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Homework Help: Law of sines, ambiguous case

  1. Nov 15, 2009 #1
    1. The problem statement, all variables and given/known data
    Solve the following triangle. Round the answers to two decimal places.
    [tex]\alpha[/tex]=48[tex]^{\circ}[/tex], a=36, c=47

    2. Relevant equations

    3. The attempt at a solution

    First thing I did was to solve for [tex]\gamma[/tex], thus sin([tex]\gamma[/tex])=[tex](47sin(48^{\circ}))/36[/tex] then I took the inverse sin of that answer in order to receive [tex]\gamma[/tex]=75.98[tex]^{\circ}[/tex]. From here I went ahead and solved for angle [tex]\beta[/tex] by 180-(75.98+48) = 56.02, thus [tex]\beta[/tex]=56.02[tex]^{\circ}[/tex], I now solved for side B by B=[tex](36sin(56.02^{\circ})/sin(48^{\circ})[/tex] thus I get side B=40.17

    Now I have solved the originally triangle, but according to law of sines, if A<B then two triangles could be involved, for two triangles to be involved H<A<B must be met, with H being height, thus height is solved for by H=Bsin([tex]\alpha[/tex]) which turns out to be 29.85. So H < A < B is true, thus I have two triangles.

    This is where it gets messy and I am quite unsure.

    I find side a[tex]^{1}[/tex] by using law of sines, since both have the same side B and the same angle measure [tex]\alpha[/tex] I did sin([tex]\alpha[/tex])=[tex]a^{1}/b[/tex] and sin([tex]\alpha[/tex])=[tex]a/b[/tex] thus we can set both equal to b and get a=a[tex]^{1}[/tex]. So a[tex]^{1}[/tex]=36. Now we see it is an isosceles triangle thus we can get angle [tex]\beta^{1}[/tex]=123.98[tex]^{\circ}[/tex] and can finally solve [tex]\gamma^{1}[/tex] by doing 180-(123.98+48)=8.02, so [tex]\gamma^{1}[/tex]=8.02[tex]^{\circ}[/tex]

    My final answers for the sides not given are [tex]\gamma[/tex]=75.98[tex]^{\circ}[/tex], [tex]\beta[/tex]=56.02[tex]^{\circ}[/tex], b=40.17, [tex]\gamma^{1}[/tex]=8.02[tex]^{\circ}[/tex], [tex]\beta^{1}[/tex]=123.98[tex]^{\circ}[/tex].

    But according to my teachers answers this is wrong!!
    She has [tex]\beta[/tex]=56.02[tex]^{\circ}[/tex], [tex]\gamma[/tex]=75.98[tex]^{\circ}[/tex], b=40.17, [tex]\gamma^{1}[/tex]=104.02[tex]^{\circ}[/tex], [tex]\beta^{1}[/tex]=27.98[tex]^{\circ}[/tex], b[tex]^{1}[/tex]=22.73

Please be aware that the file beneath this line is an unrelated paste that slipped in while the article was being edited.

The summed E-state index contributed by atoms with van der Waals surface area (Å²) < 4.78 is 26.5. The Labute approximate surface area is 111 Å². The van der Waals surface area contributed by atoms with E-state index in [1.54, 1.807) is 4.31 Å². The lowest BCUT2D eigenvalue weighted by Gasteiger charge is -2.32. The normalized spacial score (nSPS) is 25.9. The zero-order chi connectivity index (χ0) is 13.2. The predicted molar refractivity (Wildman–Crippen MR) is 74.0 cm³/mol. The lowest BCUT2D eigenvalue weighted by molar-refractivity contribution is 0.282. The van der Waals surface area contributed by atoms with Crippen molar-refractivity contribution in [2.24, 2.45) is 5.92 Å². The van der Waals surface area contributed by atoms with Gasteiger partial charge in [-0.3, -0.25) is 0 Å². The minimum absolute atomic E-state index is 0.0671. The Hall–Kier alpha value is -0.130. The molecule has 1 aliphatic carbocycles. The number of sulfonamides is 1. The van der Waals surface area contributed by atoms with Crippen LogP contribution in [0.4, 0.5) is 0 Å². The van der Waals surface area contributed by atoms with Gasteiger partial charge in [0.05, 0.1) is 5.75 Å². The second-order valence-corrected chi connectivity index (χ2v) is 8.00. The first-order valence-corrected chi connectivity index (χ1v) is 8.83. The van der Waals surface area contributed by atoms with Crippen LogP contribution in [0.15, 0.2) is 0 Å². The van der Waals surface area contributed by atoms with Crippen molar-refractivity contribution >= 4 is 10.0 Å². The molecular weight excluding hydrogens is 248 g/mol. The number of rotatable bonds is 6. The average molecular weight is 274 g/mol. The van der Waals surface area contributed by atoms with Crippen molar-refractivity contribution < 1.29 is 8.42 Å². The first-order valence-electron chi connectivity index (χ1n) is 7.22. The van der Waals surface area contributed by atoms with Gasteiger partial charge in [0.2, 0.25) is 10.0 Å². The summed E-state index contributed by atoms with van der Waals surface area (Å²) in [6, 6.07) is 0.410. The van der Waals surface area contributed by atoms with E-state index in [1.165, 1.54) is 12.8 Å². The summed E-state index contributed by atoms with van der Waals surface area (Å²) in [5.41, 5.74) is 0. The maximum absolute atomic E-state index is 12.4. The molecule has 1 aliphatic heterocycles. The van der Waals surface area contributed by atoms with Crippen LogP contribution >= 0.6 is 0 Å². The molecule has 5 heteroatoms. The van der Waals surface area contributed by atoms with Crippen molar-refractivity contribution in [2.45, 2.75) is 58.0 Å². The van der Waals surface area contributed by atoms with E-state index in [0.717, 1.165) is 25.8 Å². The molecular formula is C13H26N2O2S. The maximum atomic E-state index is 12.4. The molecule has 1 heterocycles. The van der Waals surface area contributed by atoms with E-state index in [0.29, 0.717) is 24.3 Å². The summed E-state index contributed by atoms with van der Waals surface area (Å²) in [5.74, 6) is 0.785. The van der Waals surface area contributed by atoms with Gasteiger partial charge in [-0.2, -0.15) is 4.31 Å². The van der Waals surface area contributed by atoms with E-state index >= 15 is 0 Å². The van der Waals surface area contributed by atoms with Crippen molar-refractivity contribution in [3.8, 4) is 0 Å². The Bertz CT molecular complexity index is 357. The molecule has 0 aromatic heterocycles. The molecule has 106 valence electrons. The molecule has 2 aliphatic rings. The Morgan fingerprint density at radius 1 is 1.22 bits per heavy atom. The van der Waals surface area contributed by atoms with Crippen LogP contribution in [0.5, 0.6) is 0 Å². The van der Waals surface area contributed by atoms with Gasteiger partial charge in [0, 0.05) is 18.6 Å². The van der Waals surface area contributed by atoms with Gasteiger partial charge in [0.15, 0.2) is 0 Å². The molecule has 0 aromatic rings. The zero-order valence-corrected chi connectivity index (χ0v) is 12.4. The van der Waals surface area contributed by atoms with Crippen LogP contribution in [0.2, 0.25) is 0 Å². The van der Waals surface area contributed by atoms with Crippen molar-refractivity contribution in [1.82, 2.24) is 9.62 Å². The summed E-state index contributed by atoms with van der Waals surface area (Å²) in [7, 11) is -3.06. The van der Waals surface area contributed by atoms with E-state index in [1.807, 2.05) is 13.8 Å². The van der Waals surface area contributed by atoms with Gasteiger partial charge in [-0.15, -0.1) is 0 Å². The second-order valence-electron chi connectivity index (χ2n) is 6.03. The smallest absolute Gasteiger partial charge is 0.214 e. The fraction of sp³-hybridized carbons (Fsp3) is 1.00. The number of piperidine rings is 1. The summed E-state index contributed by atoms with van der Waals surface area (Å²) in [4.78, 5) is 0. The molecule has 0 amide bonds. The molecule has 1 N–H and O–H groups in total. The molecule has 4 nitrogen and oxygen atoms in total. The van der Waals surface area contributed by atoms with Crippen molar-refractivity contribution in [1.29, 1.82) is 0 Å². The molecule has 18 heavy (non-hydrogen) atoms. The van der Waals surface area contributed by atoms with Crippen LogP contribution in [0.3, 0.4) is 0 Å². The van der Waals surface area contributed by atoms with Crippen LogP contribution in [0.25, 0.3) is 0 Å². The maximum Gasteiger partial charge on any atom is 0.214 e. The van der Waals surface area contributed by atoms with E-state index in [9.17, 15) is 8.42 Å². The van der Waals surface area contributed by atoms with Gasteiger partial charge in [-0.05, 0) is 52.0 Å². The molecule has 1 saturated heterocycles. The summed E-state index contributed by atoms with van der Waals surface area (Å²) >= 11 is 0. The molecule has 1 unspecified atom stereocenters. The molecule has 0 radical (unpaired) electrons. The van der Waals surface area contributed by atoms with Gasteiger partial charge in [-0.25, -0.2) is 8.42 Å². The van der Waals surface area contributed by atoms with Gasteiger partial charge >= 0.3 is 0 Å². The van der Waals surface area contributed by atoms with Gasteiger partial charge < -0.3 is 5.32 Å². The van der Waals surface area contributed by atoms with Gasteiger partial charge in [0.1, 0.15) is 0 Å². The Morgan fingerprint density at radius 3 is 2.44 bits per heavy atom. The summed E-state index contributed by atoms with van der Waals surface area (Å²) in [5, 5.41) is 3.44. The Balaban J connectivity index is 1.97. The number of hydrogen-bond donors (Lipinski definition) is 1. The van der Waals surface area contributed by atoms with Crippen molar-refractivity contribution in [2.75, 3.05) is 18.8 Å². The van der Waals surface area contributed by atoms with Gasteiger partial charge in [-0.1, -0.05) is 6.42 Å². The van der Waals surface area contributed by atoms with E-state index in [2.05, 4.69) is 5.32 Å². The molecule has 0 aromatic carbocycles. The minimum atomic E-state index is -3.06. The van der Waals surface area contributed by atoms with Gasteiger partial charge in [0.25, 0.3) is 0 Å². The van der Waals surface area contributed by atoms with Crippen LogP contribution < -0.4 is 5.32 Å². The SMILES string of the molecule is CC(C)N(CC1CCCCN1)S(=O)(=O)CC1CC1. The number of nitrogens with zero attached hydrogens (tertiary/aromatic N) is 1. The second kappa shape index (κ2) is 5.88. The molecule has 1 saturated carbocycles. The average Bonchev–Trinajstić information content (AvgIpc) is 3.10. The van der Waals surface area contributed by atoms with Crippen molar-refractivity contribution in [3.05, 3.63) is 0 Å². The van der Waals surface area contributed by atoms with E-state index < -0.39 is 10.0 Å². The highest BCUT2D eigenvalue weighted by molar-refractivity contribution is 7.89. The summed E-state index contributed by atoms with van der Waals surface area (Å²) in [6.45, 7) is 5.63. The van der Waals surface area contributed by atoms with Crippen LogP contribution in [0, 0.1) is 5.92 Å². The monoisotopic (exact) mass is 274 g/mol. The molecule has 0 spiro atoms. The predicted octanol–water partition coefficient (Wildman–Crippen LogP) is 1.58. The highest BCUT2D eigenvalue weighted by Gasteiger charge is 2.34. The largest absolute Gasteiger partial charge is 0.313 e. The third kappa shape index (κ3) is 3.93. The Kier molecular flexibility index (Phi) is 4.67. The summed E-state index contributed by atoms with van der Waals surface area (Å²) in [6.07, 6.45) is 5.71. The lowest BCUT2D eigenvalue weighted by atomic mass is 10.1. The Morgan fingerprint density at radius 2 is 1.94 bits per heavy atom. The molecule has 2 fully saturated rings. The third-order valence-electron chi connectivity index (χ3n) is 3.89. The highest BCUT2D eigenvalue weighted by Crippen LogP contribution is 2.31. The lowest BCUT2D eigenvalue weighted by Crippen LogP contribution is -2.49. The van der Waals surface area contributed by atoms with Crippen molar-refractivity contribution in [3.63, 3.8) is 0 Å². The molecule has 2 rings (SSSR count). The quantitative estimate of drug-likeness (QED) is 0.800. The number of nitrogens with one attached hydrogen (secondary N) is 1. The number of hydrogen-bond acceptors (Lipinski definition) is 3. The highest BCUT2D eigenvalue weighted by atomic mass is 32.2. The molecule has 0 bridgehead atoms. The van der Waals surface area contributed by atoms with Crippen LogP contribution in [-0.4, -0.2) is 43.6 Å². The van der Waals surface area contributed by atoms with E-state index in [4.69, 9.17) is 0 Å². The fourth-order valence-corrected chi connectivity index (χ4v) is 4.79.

I don't see how this is possible, I tried different scenarios and the original triangle would have to be within the second triangle in order to get that gamma, and other values for the second triangle. Isn't side C always going to be on the bottom, A on the right, B on the left? Also, will the second triangle always be inside the first triangle? From my understanding you have to be given sides a and b in order for it to be ambiguous, so I switched c=47 to b=47 and I get her answers. Is she wrong, or can someone explain how she got that answer? Thanks!
  2. jcsd
  3. Nov 16, 2009 #2


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    Science Advisor

    How are you labeling the triangle? I would think that angle [itex]\alpha[/itex] would be opposite side a, [itex]\beta[/itex] opposite side b, and [itex]\gamma[/itex] opposite side c. Given that, b and c are both adjacent to angle [itex]\alpha[/itex]. There is absolutely no difference switching c to b and vice-versa.

    Do this: draw a line segment of length 47 representing side c. At one end of it, put angle [itex]\alpha[/itex] of [itex]48^\circ[/itex]. The other side of that angle is side b and we don't know its length so just extend it as far as you can. Set a pair of compasses to width 36, representing a. At the other end of c, strike an arc of length 36.

    Three things might happen: (i) the arc might not reach the opposite line. (ii) the arc might cut the opposite line in two points (ambiguous case). (iii) the arc might be tangent to the opposite side, forming a right triangle.

    [itex]\alpha= 48^\circ[/itex], a= 36, c= 47. By the law of sines, [itex]sin(48)/36= sin(\gamma)/47[/itex] so [itex] sin(\gamma)= (47 sin(48))/36= 0.97021[/itex]. And then [itex]\gamma= arcsin(0.97021)[/itex] which has two possible values: [itex]\gamma= 75.98^\circ[/itex] or [itex]\gamma= 180- 75.98= 104.02^\circ[/itex]. It looks like your teacher is right!
  4. Nov 16, 2009 #3
    Ahh I see now, I didn't understand where the line would be split, but it obviously splits the side that is not determined, so the angles for the side that is not determines will always have two possible values? Thus we can calculate the second possible value which would be for the second angle? (assuming that we already confirmed it's an ambiguous case)
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